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Chapter: Modern Pharmacology with Clinical Applications: Opioid and Nonopioid Analgesics

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Opioid Analgesics: Fentanyl, Sufentanil, and Alfentanil

Fentanyl (Sublimaze) and its related phenylpiperidine derivatives are extremely potent drugs.

Fentanyl, Sufentanil, and Alfentanil

Clinical Uses and Pharmacological Effects

Fentanyl (Sublimaze) and its related phenylpiperidine derivatives are extremely potent drugs. They are used as adjuncts to anesthesia, and fentanyl may be given trans-dermally as an analgesic and as an oral lozenge for the induction of anesthesia, especially in children who may become anxious if given IV anesthesia.

Fentanyl is 80 to 100 times as potent as morphine. Sufentanil (Sufenta) is 500- to 1,000-fold more potent than morphine, while alfentanil (Alfenta) is approxi-mately 20 times more potent than morphine. Their on-set of action is usually less than 20 minutes after admin-istration. Dosage is determined by the lean body mass of the patient, since the drugs are lipophilic and tend to get trapped in body fat, which acts as a reservoir, pro-longing their half-life. In addition, redistribution of the drugs from the brain to fat stores leads to a rapid offset of action. Droperidol, a neuroleptic agent, is generally administered in combination with fentanyl for IV anes-thesia.

Fentanyl transdermal patches are available for anal-gesia in chronic pain and for postsurgical patients. The use of the patch is contraindicated, however, for pa-tients immediately after surgery because of the pro-found respiratory depression associated with its use. The patches must be removed and replaced every 3 days. The onset of action of transdermal fentanyl is slower than that of oral morphine. Thus, patients may require the use of oral analgesics until therapeutic lev-els of fentanyl are achieved. Fentanyl lozenges have been used to induce anesthesia in children and to re-duce pain associated with diagnostic tests or cancer in adult patients. However, all of the adverse side effects associated with morphine are produced with far greater intensity, but shorter duration, by fentanyl in the patch, the lozenge, or IV administration. Given the abuse lia-bility of fentanyl, controversy exists as to the ethics of marketing a lollipop lozenge form.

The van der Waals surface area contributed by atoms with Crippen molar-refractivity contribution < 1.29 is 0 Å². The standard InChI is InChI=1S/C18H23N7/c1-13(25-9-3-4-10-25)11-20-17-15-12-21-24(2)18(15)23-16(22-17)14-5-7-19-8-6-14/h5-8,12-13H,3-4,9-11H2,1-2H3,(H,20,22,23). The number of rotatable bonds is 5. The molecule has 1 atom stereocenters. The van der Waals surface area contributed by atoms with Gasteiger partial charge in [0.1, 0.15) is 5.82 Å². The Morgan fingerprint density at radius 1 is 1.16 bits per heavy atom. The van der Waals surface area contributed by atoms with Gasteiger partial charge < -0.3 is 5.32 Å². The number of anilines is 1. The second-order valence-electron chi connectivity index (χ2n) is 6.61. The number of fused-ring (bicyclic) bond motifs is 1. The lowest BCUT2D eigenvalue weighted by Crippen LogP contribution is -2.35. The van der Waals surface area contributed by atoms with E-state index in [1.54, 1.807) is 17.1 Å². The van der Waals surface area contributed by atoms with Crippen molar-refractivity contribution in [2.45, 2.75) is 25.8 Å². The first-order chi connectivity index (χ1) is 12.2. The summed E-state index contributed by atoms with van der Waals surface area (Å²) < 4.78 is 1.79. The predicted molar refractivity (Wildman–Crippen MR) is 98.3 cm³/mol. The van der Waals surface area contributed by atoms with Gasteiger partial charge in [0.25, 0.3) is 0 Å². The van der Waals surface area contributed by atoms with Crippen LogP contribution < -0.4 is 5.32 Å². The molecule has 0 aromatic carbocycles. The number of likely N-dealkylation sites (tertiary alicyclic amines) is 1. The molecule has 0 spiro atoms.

Sufentanil is much more potent than fentanyl and is indicated specifically for long neurosurgical procedures. In such patients, sufentanil maintains anesthesia over a long period when myocardial and cerebral oxygen bal-ance are critical.

Fentanyl is commonly used to relieve pain from in-tubation of premature infants, although the safety of thedrug in infants has not been established. Sufentanil has been studied to a limited extent in newborns, and re-ports indicate that it can be used safely. Tolerance and physical dependence have been demonstrated after prolonged use of fentanyl in the newborn.

Adverse Effects and Contraindications

In addition to all of the adverse effects and contraindi-cations previously described for morphine, the follow-ing contraindications apply specifically to these drugs. They are contraindicated in pregnant women because of their potential teratogenic effects. They also can cause respiratory depression in the mother, which re-duces oxygenation of fetal blood, and in the newborn; the incidence of sudden infant death syndrome (SIDS) in the newborn is also increased.

Cardiac patients need to be monitored closely when receiving these drugs because of their bradycardiac ef-fects (which can lead to ectopic arrhythmias), and hy-potensive effects resulting from prolonged vasodilation. In addition, the drugs stiffen the chest wall musculature, an effect reversed by naloxone.

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